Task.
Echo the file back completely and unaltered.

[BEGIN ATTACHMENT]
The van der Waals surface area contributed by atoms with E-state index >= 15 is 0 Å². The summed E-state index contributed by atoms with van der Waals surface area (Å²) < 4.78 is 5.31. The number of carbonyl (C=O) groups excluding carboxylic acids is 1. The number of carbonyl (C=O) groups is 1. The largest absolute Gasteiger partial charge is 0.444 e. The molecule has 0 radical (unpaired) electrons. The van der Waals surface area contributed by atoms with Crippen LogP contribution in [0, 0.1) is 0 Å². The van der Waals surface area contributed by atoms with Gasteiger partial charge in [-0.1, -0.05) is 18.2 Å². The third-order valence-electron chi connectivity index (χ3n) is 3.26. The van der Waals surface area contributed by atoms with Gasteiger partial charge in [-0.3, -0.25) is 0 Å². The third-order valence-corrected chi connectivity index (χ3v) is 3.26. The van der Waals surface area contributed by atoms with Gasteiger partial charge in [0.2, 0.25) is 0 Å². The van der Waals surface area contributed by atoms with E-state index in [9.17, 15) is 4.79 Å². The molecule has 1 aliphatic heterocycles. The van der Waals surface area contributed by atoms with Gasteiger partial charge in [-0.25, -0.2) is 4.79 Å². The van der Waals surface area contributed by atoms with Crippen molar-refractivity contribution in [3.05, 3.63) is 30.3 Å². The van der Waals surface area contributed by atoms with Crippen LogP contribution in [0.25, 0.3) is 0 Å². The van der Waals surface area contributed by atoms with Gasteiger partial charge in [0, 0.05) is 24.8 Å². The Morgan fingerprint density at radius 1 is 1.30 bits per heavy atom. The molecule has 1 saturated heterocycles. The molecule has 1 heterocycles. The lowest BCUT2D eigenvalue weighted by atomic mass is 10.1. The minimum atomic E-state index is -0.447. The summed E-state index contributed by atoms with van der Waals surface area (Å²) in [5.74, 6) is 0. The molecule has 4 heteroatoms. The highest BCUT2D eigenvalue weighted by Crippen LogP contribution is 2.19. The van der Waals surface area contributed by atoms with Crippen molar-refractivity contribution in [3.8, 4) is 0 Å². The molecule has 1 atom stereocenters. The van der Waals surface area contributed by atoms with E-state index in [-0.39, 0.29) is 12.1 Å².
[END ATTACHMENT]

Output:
The van der Waals surface area contributed by atoms with E-state index >= 15 is 0 Å². The summed E-state index contributed by atoms with van der Waals surface area (Å²) < 4.78 is 5.31. The number of carbonyl (C=O) groups excluding carboxylic acids is 1. The number of carbonyl (C=O) groups is 1. The largest absolute Gasteiger partial charge is 0.444 e. The molecule has 0 radical (unpaired) electrons. The van der Waals surface area contributed by atoms with Crippen LogP contribution in [0, 0.1) is 0 Å². The van der Waals surface area contributed by atoms with Gasteiger partial charge in [-0.1, -0.05) is 18.2 Å². The third-order valence-electron chi connectivity index (χ3n) is 3.26. The van der Waals surface area contributed by atoms with Gasteiger partial charge in [-0.3, -0.25) is 0 Å². The third-order valence-corrected chi connectivity index (χ3v) is 3.26. The van der Waals surface area contributed by atoms with Gasteiger partial charge in [0.2, 0.25) is 0 Å². The van der Waals surface area contributed by atoms with E-state index in [9.17, 15) is 4.79 Å². The molecule has 1 aliphatic heterocycles. The van der Waals surface area contributed by atoms with Gasteiger partial charge in [-0.25, -0.2) is 4.79 Å². The van der Waals surface area contributed by atoms with Crippen molar-refractivity contribution in [3.05, 3.63) is 30.3 Å². The van der Waals surface area contributed by atoms with Crippen LogP contribution in [0.25, 0.3) is 0 Å². The van der Waals surface area contributed by atoms with Gasteiger partial charge in [0, 0.05) is 24.8 Å². The Morgan fingerprint density at radius 1 is 1.30 bits per heavy atom. The molecule has 1 saturated heterocycles. The molecule has 1 heterocycles. The lowest BCUT2D eigenvalue weighted by atomic mass is 10.1. The minimum atomic E-state index is -0.447. The summed E-state index contributed by atoms with van der Waals surface area (Å²) in [5.74, 6) is 0. The molecule has 4 heteroatoms. The highest BCUT2D eigenvalue weighted by Crippen LogP contribution is 2.19. The van der Waals surface area contributed by atoms with Crippen molar-refractivity contribution in [3.8, 4) is 0 Å². The molecule has 1 atom stereocenters. The van der Waals surface area contributed by atoms with E-state index in [-0.39, 0.29) is 12.1 Å².